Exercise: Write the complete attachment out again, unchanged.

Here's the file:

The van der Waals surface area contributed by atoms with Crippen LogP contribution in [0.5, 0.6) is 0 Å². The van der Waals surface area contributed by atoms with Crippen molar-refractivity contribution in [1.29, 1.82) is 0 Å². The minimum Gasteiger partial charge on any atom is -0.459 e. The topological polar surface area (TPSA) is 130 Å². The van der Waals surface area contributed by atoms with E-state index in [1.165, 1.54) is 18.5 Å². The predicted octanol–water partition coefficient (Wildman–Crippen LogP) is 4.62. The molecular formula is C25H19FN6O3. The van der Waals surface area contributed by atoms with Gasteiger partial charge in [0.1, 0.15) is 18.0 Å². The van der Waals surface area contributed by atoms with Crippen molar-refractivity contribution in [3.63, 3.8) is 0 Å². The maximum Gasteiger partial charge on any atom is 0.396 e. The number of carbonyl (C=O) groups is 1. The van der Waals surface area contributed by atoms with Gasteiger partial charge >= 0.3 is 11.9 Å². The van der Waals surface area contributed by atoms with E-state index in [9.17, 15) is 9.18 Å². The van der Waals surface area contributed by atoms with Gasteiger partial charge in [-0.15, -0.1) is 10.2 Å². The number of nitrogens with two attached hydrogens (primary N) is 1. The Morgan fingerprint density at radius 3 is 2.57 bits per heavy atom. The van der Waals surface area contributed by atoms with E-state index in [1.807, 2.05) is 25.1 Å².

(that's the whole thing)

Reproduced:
The van der Waals surface area contributed by atoms with Crippen LogP contribution in [0.5, 0.6) is 0 Å². The van der Waals surface area contributed by atoms with Crippen molar-refractivity contribution in [1.29, 1.82) is 0 Å². The minimum Gasteiger partial charge on any atom is -0.459 e. The topological polar surface area (TPSA) is 130 Å². The van der Waals surface area contributed by atoms with E-state index in [1.165, 1.54) is 18.5 Å². The predicted octanol–water partition coefficient (Wildman–Crippen LogP) is 4.62. The molecular formula is C25H19FN6O3. The van der Waals surface area contributed by atoms with Gasteiger partial charge in [0.1, 0.15) is 18.0 Å². The van der Waals surface area contributed by atoms with Crippen molar-refractivity contribution in [3.63, 3.8) is 0 Å². The maximum Gasteiger partial charge on any atom is 0.396 e. The number of carbonyl (C=O) groups is 1. The van der Waals surface area contributed by atoms with Gasteiger partial charge >= 0.3 is 11.9 Å². The van der Waals surface area contributed by atoms with E-state index in [9.17, 15) is 9.18 Å². The van der Waals surface area contributed by atoms with Gasteiger partial charge in [-0.15, -0.1) is 10.2 Å². The number of nitrogens with two attached hydrogens (primary N) is 1. The Morgan fingerprint density at radius 3 is 2.57 bits per heavy atom. The van der Waals surface area contributed by atoms with E-state index in [1.807, 2.05) is 25.1 Å².